Five Years Later: Promise in New Orleans

When I touched down in New Orleans in the early weeks after the levees failed, devastation and loss hung thick in the air. As PolicyLink has worked with our community partners over the past five years trying to forge an equitable recovery, we can still feel that sting against our faces many days.

“Stop calling it an oil spill” from PolicyLink on Vimeo.

Today, much still remains to be done. But the residents (new and old) of this most distinctive city are charting their own path – bold, resilient, and distinctly New Orleans.

Dozens of new and historic organizations, networks, and coalitions have grown – from neighborhood associations to multi-issue advocacy teams. Innovations have blossomed — driven by the urgency and depth of need here.

These organizations have grown from a strong soil of love – for their city, their neighbors – and their still-present need to reweave the social fabric decimated by the scattering of their families and neighbors.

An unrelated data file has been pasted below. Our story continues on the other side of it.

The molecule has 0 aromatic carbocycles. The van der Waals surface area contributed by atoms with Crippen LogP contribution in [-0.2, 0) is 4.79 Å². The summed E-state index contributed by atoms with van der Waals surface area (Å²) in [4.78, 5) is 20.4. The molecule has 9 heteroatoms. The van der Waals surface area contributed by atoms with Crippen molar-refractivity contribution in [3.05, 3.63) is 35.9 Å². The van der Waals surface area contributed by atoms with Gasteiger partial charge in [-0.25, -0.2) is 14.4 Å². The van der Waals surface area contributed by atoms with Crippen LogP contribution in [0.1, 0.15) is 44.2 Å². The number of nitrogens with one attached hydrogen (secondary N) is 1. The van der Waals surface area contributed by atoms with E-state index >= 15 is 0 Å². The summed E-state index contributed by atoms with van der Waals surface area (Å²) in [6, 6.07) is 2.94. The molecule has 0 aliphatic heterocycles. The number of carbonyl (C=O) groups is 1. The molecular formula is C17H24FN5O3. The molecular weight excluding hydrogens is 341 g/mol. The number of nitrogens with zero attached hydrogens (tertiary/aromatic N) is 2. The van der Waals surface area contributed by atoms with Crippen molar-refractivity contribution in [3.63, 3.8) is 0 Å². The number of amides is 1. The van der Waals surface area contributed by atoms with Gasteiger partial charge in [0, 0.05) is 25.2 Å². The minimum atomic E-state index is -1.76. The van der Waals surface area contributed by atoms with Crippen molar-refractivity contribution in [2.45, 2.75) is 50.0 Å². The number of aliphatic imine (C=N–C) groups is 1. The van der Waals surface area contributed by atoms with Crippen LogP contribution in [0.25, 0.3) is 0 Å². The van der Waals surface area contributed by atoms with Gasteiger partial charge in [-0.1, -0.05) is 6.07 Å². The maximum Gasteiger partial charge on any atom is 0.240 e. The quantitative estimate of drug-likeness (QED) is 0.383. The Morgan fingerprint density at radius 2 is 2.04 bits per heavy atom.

The population of New Orleans fell from 455,188 before Katrina (July 2005) to 208,548 a year later — a loss of over half of the city’s population. Slowly, though, people have rebuilt and returned. Now, nearly 80 percent of the city’s population has come back.

READ OUR NEW STUDY, “Community Action: Bringing People Home to Stronger Neighborhoods”

You will hear many hopeful, uplifting stories this weekend of this city rising from floods. These gains are wonderful and hard-fought – but only part of the story. The recovery has been uneven, with more than 88,000 African American residents unreturned to the city, and the BP oil spill marring progress.

And while this city and her people are resilient, we must do more to address the legacy of race, poverty, and structural exclusion from opportunity that still hampers both New Orleans – and America.

Want to help? Join with us and our allies to support the Gulf Coast Civic Works Act, which would bring jobs and infrastructure to a region that needs both.

Five years later, the recovery continues. We must continue to invest in the Gulf’s people and make their recovery whole.

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